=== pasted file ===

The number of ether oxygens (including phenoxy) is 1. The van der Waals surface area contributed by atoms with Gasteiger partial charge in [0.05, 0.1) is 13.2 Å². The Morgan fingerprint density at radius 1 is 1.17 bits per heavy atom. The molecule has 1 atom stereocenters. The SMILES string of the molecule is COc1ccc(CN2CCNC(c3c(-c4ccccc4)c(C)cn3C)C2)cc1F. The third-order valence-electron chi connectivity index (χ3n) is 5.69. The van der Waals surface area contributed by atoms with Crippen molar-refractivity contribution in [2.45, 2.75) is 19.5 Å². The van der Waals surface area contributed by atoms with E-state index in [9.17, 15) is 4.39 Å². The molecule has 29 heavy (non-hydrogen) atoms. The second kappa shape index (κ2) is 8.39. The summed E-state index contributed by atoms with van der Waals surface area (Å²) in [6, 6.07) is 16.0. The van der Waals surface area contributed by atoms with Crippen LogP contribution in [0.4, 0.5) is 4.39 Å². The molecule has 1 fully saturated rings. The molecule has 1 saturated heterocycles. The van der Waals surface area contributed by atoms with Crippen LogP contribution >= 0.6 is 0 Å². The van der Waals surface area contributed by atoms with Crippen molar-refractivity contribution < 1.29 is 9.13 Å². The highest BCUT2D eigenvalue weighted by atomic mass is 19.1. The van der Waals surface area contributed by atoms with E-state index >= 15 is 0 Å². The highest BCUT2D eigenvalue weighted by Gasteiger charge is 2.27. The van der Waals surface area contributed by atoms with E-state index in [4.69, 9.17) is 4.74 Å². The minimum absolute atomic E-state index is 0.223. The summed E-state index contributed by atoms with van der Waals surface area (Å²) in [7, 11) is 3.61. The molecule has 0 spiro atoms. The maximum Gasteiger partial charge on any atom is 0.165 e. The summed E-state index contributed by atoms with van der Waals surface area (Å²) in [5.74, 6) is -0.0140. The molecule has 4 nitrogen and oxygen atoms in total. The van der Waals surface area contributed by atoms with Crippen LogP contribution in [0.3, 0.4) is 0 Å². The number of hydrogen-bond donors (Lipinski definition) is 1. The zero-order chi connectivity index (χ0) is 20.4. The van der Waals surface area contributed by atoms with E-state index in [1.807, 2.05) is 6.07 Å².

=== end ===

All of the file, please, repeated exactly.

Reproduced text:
The number of ether oxygens (including phenoxy) is 1. The van der Waals surface area contributed by atoms with Gasteiger partial charge in [0.05, 0.1) is 13.2 Å². The Morgan fingerprint density at radius 1 is 1.17 bits per heavy atom. The molecule has 1 atom stereocenters. The SMILES string of the molecule is COc1ccc(CN2CCNC(c3c(-c4ccccc4)c(C)cn3C)C2)cc1F. The third-order valence-electron chi connectivity index (χ3n) is 5.69. The van der Waals surface area contributed by atoms with Crippen molar-refractivity contribution in [2.45, 2.75) is 19.5 Å². The van der Waals surface area contributed by atoms with E-state index in [9.17, 15) is 4.39 Å². The molecule has 29 heavy (non-hydrogen) atoms. The second kappa shape index (κ2) is 8.39. The summed E-state index contributed by atoms with van der Waals surface area (Å²) in [6, 6.07) is 16.0. The van der Waals surface area contributed by atoms with Crippen LogP contribution in [0.4, 0.5) is 4.39 Å². The molecule has 1 fully saturated rings. The molecule has 1 saturated heterocycles. The van der Waals surface area contributed by atoms with Crippen LogP contribution >= 0.6 is 0 Å². The van der Waals surface area contributed by atoms with Crippen molar-refractivity contribution < 1.29 is 9.13 Å². The highest BCUT2D eigenvalue weighted by atomic mass is 19.1. The van der Waals surface area contributed by atoms with E-state index >= 15 is 0 Å². The highest BCUT2D eigenvalue weighted by Gasteiger charge is 2.27. The van der Waals surface area contributed by atoms with E-state index in [4.69, 9.17) is 4.74 Å². The minimum absolute atomic E-state index is 0.223. The summed E-state index contributed by atoms with van der Waals surface area (Å²) in [7, 11) is 3.61. The molecule has 0 spiro atoms. The maximum Gasteiger partial charge on any atom is 0.165 e. The summed E-state index contributed by atoms with van der Waals surface area (Å²) in [5.74, 6) is -0.0140. The molecule has 4 nitrogen and oxygen atoms in total. The van der Waals surface area contributed by atoms with Crippen LogP contribution in [0.3, 0.4) is 0 Å². The number of hydrogen-bond donors (Lipinski definition) is 1. The zero-order chi connectivity index (χ0) is 20.4. The van der Waals surface area contributed by atoms with E-state index in [1.807, 2.05) is 6.07 Å².